Added Ladson, “From my freshman year to now, [S.C.] State has done so many things. This year is the most we have traveled as a band. We have been on the road ever since we got the OK to come back from the COVID-19 [coronavirus pandemic]. We have been on the ball, so size isn’t really that important. The train has not stopped yet and I am hoping it doesn’t stop because I am loving the progress that we are making right now.”

While searching for ways to keep both bands fresh and in tune during the coronavirus pandemic, both Little and Moore also had to find reasonable methods to keep their band members healthy while practicing. After all, leading a band through a pandemic and remote instruction is not the most ideal task.

“A couple of things we actually had to take into consideration was the number of days and hours we rehearsed,” Little said. “We did not rehearse as many hours as we typically would have before the pandemic. We had to truncate the hours of rehearsals. We also had to ensure that we were social distancing. We made sure students were using masks and bell covers. We also did the typical things like encouraging students to wash their hands, use hand sanitizer and being mindful of their surroundings, even when in the general population of the university. The administration here at Jackson State was very supportive of our efforts.”

When the pandemic began, S.C. State had just wrapped up its spring 2020 concert. When the students and faculty went on spring break the following week, Moore wasn’t sure when they would be returning to campus.

“I was able to keep the band in constant communication and kept everyone updated with information we were receiving from the university,” Moore said. “It was difficult, but it was something we were able to do very well. We went ahead and planned to come back that fall semester, but then we found out at the last minute that we were not coming back to school at all. We wanted to make sure we didn’t lose contact with anyone and that everyone is OK.”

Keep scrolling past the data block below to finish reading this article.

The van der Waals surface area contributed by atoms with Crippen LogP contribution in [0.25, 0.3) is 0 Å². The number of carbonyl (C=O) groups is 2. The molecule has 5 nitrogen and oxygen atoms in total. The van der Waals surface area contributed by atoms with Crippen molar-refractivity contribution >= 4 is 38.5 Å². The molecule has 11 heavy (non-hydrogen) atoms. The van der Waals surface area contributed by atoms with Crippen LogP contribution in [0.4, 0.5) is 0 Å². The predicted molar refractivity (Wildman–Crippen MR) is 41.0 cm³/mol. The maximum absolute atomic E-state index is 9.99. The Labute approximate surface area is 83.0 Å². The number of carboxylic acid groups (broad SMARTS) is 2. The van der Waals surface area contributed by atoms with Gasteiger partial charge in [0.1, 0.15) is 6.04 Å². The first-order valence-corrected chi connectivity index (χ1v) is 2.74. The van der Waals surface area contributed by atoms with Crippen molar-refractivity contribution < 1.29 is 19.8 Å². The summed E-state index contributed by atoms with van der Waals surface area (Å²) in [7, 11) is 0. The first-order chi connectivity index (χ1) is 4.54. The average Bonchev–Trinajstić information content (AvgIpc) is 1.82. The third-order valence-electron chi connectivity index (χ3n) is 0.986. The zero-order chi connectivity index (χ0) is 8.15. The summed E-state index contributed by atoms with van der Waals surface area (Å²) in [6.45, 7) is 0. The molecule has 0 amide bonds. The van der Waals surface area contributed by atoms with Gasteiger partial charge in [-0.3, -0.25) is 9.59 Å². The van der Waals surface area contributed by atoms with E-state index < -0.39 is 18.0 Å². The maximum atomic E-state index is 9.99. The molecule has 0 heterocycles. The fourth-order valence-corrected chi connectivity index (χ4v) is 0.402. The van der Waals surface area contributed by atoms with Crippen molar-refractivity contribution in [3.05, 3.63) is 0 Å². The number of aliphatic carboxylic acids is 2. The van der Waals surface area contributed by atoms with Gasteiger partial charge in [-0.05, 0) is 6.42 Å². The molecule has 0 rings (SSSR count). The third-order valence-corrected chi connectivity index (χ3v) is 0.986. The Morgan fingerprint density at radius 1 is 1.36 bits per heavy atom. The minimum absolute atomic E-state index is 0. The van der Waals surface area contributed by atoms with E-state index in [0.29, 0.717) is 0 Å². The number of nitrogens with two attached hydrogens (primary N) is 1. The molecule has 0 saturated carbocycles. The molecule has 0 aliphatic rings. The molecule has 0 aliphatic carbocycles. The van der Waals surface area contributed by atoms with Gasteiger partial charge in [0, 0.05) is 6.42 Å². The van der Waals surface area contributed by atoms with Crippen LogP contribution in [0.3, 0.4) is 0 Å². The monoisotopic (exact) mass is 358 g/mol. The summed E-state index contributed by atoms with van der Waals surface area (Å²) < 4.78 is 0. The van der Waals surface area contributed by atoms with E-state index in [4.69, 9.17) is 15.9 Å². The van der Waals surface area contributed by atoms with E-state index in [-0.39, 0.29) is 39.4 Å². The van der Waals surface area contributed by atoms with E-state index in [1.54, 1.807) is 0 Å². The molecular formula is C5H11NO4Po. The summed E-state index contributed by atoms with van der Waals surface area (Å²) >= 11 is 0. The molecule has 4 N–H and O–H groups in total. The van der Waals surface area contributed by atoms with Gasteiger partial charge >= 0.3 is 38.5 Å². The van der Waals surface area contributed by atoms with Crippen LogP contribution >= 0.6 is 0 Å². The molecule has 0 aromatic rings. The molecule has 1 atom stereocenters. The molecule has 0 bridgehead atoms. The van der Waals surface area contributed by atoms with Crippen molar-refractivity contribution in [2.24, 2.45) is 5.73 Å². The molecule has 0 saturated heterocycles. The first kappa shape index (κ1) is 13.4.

With both bands now ready to put on their best performances in Atlanta, all of the uncertainty from the pandemic seems to be a thing of the past.

“My students have been absolutely phenomenal this year,” said Little. “They’ve been through a lot this season. I tell a lot of people we’ve done just about any and everything you can possibly do with [a] band and they have handled it very professionally. They have handled it with the utmost of candor. This season [where] they have grown the most is just pulling together as a family to just kind of navigate through all of the different performances. That’s one thing that is important, just not in band, but throughout life. You have to have a crutch or a person you lean on when things begin to get rough or trying, or even just a bit too much.”

Moore agrees.

“The students who are in the program now are going to be able to look back and say they were the first band from S.C. State to get to participate in the Celebration Bowl,” Moore said. “It is a great honor to be able to be here.”

As far as predictions go, the experts at The Undefeated seem to have an idea as to who the front-runner is.

“I saw Jackson State when they first played FAMU in Miami,” said Roberts. “They were good during that performance, but I would say at this point during the season they are exceptional. As any team, band or group, you’re supposed to get better from game to game and they have definitely gotten better. I think this is something that can be attributed to their band director Dr. Little and the staff they have now.”

Added Munajj: “I’m hoping that both bands recognize the platform that they have and how huge of a game this is. Even if we were to talk about the fact that the stadium is sold out. I really hope that puts some more pressure on each of the teams to really want to show up and show out because all eyes will be on them. Jackson State has had an eye on them [S.C. State] the whole season. My hope is that South Carolina State’s Marching 101 is going to take it to the next level the way MEAC bands really know how.”

Alexis Davis is a senior multimedia journal journalism student from Prince George’s County, Md. She is a sports and culture contributor for The A&T Register, the campus newspaper at North Carolina A&T in Greensboro.